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Nov 13, 2019-Wednesday



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Wednesday, Nov 13, 2019

Economy slows down, credit becomes dearer

The bad news is that India’s economy is slowing down, after a three-year sprint, reports Gaurav Choudhury.

business Updated: Feb 08, 2008 02:03 IST
Gaurav Choudhury
Gaurav Choudhury
Hindustan Times

The bad news is that India’s economy is slowing down, after a three-year sprint. The good news is: the economy is continuing to expand and there is little evidence that companies are going back on investments they have planned. For individual consumers though, the high cost of credit has cramped spending.

Government data released on Wednesday showed that the economy may grow at the rate of 8.7 per cent through this fiscal year ending in March. The forecast is below expectations of most analysts and falls nearly one percentage point short of the 9.6 per cent growth seen in the past year.

The numbers underscore the impact of the surge in lending rates over the past one-and-a-half-years, especially on retail (individual) consumers. The rising cost of credit has started to bite and sales of a wide range of products — from automobiles to television sets (that are mostly bought on loans) — have been hit.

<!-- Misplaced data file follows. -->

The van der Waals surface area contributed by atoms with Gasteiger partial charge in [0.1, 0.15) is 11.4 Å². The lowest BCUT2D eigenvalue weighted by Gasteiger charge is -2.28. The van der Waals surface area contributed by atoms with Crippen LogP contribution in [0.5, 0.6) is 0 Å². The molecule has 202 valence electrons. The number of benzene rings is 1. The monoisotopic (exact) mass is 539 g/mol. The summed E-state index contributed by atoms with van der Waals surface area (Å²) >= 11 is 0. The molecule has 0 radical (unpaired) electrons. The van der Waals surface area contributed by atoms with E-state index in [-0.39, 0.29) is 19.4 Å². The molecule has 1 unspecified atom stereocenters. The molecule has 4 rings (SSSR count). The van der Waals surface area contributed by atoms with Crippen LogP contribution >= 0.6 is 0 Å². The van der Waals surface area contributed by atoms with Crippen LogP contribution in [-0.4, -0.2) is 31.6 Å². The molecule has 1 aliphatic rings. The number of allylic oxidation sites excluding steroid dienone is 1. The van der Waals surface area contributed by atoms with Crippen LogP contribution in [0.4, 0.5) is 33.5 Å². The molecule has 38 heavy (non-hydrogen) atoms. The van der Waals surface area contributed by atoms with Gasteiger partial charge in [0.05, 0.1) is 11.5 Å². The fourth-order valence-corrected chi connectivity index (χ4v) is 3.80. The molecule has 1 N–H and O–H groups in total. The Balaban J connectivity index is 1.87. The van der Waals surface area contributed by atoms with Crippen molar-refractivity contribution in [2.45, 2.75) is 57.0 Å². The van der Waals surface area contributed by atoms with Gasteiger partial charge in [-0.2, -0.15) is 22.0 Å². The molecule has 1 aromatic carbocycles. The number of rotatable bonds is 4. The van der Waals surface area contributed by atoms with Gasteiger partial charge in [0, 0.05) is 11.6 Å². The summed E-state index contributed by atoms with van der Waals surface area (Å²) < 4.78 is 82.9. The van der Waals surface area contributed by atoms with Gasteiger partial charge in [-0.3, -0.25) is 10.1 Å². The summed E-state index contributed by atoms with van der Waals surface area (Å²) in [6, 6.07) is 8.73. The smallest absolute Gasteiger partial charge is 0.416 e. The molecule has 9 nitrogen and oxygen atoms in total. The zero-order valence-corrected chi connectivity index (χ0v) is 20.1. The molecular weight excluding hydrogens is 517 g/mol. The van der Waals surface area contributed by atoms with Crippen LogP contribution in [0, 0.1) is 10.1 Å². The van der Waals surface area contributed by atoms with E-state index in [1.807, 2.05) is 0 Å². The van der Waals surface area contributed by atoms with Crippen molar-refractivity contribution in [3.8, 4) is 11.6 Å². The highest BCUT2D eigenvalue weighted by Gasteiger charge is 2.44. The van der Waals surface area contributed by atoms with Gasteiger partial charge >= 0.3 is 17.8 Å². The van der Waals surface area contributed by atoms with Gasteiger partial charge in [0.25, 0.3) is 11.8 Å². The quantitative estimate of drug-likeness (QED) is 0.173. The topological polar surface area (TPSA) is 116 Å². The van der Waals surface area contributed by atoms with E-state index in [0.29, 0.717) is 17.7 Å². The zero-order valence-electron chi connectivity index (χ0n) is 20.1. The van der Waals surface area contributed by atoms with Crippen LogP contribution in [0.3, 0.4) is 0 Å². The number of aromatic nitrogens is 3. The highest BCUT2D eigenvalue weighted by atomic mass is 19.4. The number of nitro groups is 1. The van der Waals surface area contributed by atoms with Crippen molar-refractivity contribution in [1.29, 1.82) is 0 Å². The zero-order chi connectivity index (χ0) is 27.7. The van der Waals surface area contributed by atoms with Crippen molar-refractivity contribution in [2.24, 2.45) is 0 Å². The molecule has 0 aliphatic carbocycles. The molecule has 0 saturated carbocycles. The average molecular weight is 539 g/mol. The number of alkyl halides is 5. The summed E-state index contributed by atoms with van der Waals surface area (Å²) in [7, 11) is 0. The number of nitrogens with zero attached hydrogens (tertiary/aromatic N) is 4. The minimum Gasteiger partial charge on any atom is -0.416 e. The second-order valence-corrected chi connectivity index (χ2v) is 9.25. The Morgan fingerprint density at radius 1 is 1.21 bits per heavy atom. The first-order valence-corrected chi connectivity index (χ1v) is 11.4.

Coming weeks ahead of the budget, the latest data from the Central Statistical Organisation could prompt Finance Minister P. Chidambaram to explore fiscal measures that could help reverse the slowdown. “The CSO figures are lower than what I had anticipated. We are disappointed, but not despondent,” Chidambaram said. He didn’t comment if the government would bring any measures to correct the course, but there have been demands for tax breaks and other fiscal sops to spur consumption.

Banks and finance companies have also seen less consumers knocking for loans, while real estate companies have been forced to go slow on their plans for new buildings and apartments.

Home buyers have been hit hardest. The steep rise in home loan rates has seen a drop in the growth of retail real estate loans, with the growth in housing loans dropping to half the 33 per cent-plus growth rate recorded last year. Banking industry sources admitted that the real drop is sharper, with the number of actual borrowers dropping sharply, even though the average loan size has increased, thanks to rising realty prices.